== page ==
The voltage regulator, as it names suggests, regulates the fluctuating voltages supplied by the dynamo into something more usable by the motorbikes electrical system. In the most basic terms it consists of two electrical contacts (switches) which are opened and closed (turned off and on) by two sets of solenoid coils. These electro-mechanical switches work in the same way as a relay; current passes through the coils creates a magnetic field which, when it is strong enough, pulls the lever of the switch towards it, thus completing (or breaking) the circuit and turning it on (or off). The automatic bit comes in to play because the regulator knows (by means of how the contacts and springs have been adjusted) at which voltages to open and close the contacts, thus automatically maintaining the desired output voltage range.
The first of these two switches is the cut-out. When the dynamo is giving less volts than the battery, the regulator disconnects it from the system so that it cannot draw any current. A DC dynamo is basically a simple electric motor working in reverse, therefore if you connect it to a suitable power supply it will try to spin just like a motor (see my article ‘Testing a Lucas dynamo‘ for more info on this). The large current drawn would quickly sap battery power if the dynamo was left connected when it was not generating, so the cut-out isolates it from the rest of the electrical system.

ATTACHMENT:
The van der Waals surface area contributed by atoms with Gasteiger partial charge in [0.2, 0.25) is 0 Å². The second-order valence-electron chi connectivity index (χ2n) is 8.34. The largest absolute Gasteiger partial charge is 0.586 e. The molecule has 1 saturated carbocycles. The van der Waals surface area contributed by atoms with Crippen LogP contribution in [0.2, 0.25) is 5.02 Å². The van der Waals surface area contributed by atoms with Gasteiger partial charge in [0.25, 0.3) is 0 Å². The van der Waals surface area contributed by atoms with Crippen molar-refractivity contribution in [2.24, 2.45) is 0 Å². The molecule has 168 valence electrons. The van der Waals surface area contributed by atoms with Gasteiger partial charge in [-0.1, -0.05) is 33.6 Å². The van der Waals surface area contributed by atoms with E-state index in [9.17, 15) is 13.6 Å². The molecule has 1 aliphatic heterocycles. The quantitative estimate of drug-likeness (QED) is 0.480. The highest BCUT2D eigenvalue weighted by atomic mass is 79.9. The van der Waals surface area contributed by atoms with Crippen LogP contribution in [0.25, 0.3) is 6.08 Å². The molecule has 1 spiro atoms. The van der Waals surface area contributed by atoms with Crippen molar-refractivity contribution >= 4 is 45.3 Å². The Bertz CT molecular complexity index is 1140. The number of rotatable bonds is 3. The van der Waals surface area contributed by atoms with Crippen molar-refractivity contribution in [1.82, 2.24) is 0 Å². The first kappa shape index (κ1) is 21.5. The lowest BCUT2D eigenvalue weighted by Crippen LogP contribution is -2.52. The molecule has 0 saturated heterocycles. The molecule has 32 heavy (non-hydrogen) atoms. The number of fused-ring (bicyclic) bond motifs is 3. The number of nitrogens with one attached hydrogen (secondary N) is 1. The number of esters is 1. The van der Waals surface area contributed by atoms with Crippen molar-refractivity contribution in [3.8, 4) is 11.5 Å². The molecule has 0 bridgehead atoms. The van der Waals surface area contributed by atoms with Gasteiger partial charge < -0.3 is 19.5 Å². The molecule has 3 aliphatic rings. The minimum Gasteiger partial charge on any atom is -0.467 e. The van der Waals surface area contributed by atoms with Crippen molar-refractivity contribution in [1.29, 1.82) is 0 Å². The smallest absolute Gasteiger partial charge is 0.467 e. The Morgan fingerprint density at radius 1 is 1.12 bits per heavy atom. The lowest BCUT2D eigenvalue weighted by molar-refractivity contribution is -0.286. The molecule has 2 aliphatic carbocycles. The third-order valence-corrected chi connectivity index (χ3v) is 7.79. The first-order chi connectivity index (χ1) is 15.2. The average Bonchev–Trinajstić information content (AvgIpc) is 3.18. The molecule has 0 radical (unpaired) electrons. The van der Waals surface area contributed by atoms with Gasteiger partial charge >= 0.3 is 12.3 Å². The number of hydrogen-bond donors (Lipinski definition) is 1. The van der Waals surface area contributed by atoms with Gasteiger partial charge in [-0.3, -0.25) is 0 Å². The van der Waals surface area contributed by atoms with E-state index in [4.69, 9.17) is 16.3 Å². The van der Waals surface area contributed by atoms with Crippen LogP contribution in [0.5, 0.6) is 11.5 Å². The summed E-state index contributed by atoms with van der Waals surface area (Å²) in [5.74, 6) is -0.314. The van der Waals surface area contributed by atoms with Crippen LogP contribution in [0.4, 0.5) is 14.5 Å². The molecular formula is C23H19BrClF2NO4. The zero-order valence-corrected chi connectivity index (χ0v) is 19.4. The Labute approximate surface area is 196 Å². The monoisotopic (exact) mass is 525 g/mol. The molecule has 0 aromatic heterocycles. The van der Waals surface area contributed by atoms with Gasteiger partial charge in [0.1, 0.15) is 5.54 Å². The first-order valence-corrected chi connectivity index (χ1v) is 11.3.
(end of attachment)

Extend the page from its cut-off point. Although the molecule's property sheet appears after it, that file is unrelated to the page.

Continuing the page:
When the engine attains sufficient speed that the dynamo output voltage exceeds the preset charging voltage, the cut-out switch closes to connect the dynamo into the charging circuit in order to recharge the battery and power any lights that are on. However, when the voltage coming from the dynamo gets too high, the regulating switch opens connecting a resistance into the field winding circuit. This reduces the magnetic field strength in the dynamo which reduces its output voltage, thus regulating the charging voltage supplied to the battery.
So now let’s look at each of these two circuits in a bit more detail.
The cut-out circuit
The ‘cut-out’ circuit should perhaps be more accurately called the ‘cut-in’ circuit since its default position is open with the contacts being held apart by a spring. Therefore with the engine stopped, the dynamo is electrically disconnected from the battery.
Primary operation of the cut-out contacts is via a shunt coil which is connected directly between the dynamo armature input (D) terminal and the earth (E) terminal of the regulator unit. This coil is formed of thin wire with a relatively high resistance so that little current flows, however the large number of turns on the coil means that it produces a reasonably strong magnetic field. When the output voltage from the dynamo armature coil exceeds a certain preset voltage (6.3 to 6.7 volts), this magnetic field is strong enough to overcome the spring which normally holds apart the contacts, completing the circuit and connecting the dynamo to the ammeter.